Yet it’s still a struggle to justify a 50 or 80 per cent premium.
And anyway, Microsoft does not sell its Surface Laptop 3 on these features. At the time of writing the marketing copy on Microsoft’s website makes that clear. It starts: “Make a powerful statement and get improved speed, performance, and all-day battery life”.
The $3100 review model might have improved speed compared with a second generation Surface Laptop. Yet it is no faster than those $1700 rival Windows laptops. We can concede the battery life is good, but not a lot better than those competing machines.
If the tangible aspects can’t justify the higher price, does it come down to less tangible things?
And that’s where Microsoft’s price becomes more of a puzzle.
Apple can and does charge more for MacBooks than most Windows computer makers can get away with. There are people who are happy to pay more for Apple’s software and ecosystem. The fact you can handoff between phone, iPad and MacBook is worth paying a little extra for.
Some people swear there are productivity benefits from using a Mac. You don’t have to agree with this opinion. That’s not important. What is important is that many computer buyers believe they get better productivity from a Mac.
Microsoft cannot make a similar claim. The version of Windows 10 on the Surface Laptop 3 is near identical to that on rival Windows laptops. There is no premium in the software. Unless you count the fact that Microsoft doesn’t load up its laptops with bloatware.
Microsoft Surface Laptop brand
Which only leaves another reason Microsoft thinks it can charge a premium; that the brand is more valuable. It can’t be that Microsoft computers are more reliable than competing devices. In 2017 the US Consumer Reports said that it would no longer recommend Microsoft’s Surface laptops and tablets because of “poor predicted reliability” compared to other brands.
That’s damning. Microsoft says it has fixed the problems. It may have done. But any laptop buyer with a memory or access to Google will doubt it is worth paying a quality premium.
It’s not going to cut much ice with buyers, yet scale is one reason Microsoft hardware is expensive. The company does not rate among the top five PC makers. HP, Dell, Lenovo, Apple and Acer account for 80 percent of personal computer sales. Acer is the smallest of the top 5 with a six percent share of the market. It’s no secret Acer is struggling.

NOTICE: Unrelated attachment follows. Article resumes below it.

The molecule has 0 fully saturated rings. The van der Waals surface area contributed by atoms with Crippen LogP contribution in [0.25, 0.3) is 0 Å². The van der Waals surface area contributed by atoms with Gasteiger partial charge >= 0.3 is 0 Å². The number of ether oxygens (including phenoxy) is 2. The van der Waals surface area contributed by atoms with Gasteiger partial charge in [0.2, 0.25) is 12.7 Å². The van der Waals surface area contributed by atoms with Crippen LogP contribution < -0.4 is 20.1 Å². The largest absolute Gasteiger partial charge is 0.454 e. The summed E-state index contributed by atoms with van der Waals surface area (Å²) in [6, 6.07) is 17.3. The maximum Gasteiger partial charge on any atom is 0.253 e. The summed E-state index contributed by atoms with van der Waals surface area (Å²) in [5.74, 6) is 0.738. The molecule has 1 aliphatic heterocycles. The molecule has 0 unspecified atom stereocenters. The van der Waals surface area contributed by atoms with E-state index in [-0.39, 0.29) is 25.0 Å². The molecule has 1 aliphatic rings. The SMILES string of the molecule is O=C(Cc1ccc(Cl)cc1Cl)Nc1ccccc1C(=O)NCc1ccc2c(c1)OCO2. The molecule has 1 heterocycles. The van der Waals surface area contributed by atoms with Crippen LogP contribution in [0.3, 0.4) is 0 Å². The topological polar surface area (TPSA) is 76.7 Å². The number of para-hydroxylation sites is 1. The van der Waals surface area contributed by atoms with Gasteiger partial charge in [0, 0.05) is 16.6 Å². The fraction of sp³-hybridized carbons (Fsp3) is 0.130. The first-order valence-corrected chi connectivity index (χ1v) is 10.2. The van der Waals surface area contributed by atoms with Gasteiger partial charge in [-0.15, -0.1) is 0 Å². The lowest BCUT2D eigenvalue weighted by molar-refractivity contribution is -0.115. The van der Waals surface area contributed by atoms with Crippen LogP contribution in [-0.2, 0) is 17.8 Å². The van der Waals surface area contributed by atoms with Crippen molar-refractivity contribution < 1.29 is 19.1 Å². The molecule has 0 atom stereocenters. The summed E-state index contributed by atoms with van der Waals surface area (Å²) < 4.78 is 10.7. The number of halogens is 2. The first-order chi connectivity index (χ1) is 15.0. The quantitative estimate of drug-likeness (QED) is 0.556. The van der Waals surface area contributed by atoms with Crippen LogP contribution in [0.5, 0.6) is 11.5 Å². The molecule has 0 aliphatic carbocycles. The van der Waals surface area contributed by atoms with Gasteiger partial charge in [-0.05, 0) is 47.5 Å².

The Surface range is a US$2 billion business for Microsoft. That puts it in the region of a little over one percent of the company. It’s healthy, but not essential to Microsoft’s future.
It’s not about you, it’s not about the laptop
So what is going on with Surface? Before Microsoft entered the market, the Windows laptop scene was in bad shape. There was as race to the bottom between computer makers. They still make tiny margins selling hardware, in some cases unsustainable margins.
Microsoft introduced the Surface to inject quality and excitement back into the market.
At the time Apple was almost the entire premium end of the PC market. That’s not something Microsoft could sit by and watch. Over time that would erode the Windows brand and create all sorts of tensions. There was no way Microsoft would leave the high ground to Apple.
You can see from the numbers and the market share, Microsoft is not serious about winning the bulk of hardware customers. It doesn’t need to do that. It needs to establish a premium Windows computer brand that shines out as an alternative to Apple.
A high price is part of that strategy. High prices can be as much a marketing strategy as low, low prices. It also means Microsoft makes a tidy sum from the exercise.
If you, like Mike Riversdale, think the Surface Laptop 3 costs too much at NZ$3100, that’s fine. Shop elsewhere. It’s not for you. It is a message from Microsoft to let you know there is more to the PC business than getting a bargain